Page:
Chordophone - A max patch for Monome Grid


An ongoing exploration of stringed instruments

I primarily play banjo and guitar. While these two instruments share three of the same strings, they are radically different in terms of sound and consequently performance technique. My recent studies have led me to understand this is in large part due to the bridge construction and half-length string. The mass of the bridge creates a difference in sustain and timbre such that lead banjo is mostly played by arpeggiating chords or with tremolo picking while lead guitar can play more like a fiddle with long sustaining notes. Doc Watson even played electric guitar for a time and played fiddle tunes on his guitar.

The half-length string is even more interesting of an anomaly. While I am no expert, the most plausible explanation I have found is that the string length on a five string banjo had to be shorter because strings were made of gut at the time and tuning the string to G would break it if it was full-length. Whether or not this is true or half-true does not matter to me; the materials of the time shaped the design of the instruments and by extension the performance of the instrument.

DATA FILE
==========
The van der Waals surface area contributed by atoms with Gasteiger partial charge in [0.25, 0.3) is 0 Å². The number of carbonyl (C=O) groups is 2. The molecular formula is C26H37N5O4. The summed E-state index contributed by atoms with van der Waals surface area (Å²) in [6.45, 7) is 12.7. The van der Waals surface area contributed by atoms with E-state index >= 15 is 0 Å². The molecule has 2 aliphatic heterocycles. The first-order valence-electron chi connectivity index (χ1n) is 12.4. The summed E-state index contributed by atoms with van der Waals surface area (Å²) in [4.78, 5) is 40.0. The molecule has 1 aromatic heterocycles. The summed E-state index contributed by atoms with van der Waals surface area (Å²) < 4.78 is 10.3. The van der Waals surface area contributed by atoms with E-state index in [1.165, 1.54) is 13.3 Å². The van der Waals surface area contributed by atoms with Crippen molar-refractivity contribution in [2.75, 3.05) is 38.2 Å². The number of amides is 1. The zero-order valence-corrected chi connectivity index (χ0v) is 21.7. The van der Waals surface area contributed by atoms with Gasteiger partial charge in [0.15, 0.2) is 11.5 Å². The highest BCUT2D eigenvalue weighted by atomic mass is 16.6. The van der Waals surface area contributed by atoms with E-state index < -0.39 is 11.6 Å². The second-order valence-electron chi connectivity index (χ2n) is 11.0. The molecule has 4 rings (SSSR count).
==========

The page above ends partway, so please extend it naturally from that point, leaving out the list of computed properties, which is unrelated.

This piece of information I think is very informative to modern music instrument designers. We can probably be broken into two groups: those chasing profits and those interested in pushing the artform forward. This forum is probably made up more of the latter.

One thing chordophones have not done successfully is to make the transition to controllers. Midi guitars are pretty terrible. If they weren’t, I wouldn’t know how to use an MPD. All of the expressiveness achieved through quick gestures, complex chords, or microtonal bends make these instruments either prone to latency from tracking or created out of weird buttons that resemble a drumitar.

While the guitar and by inclusion bass guitar are arguably the two most popular chordophones in modern music, they are both lute type chordophones. I believe the popularity of these instruments is the reason why they are being shoe-horned into an electronic instrument controller instead of pursuing a harp type chordophone or zither type chordophone. If we focus on the materials we have instead of focusing on cloning already existing designs, we may succeed where we have previously failed.

This is a max patch born out of this exploration. It splits a 16x8 grid into two 7x8 diatonic instruments with key selection controlled by the top row. It allows the user to store two different keys for recall during a performance. At the moment, one side will play single notes and the other side will play triads. However, my intention is to build out new functionality over time, but we’ll see how that goes. From a technical side, this is mostly a project exploring OOP modeling.


Max 7, Monome Grid or midiosc


Documentation can be found at


v1.0.0 - GitHub - SitStayCreate/MaxExternals: Max 7 mxj Externals and related max patches - grab the archive labeled Chordophone.


What a great read! Can’t wait to try this one out.

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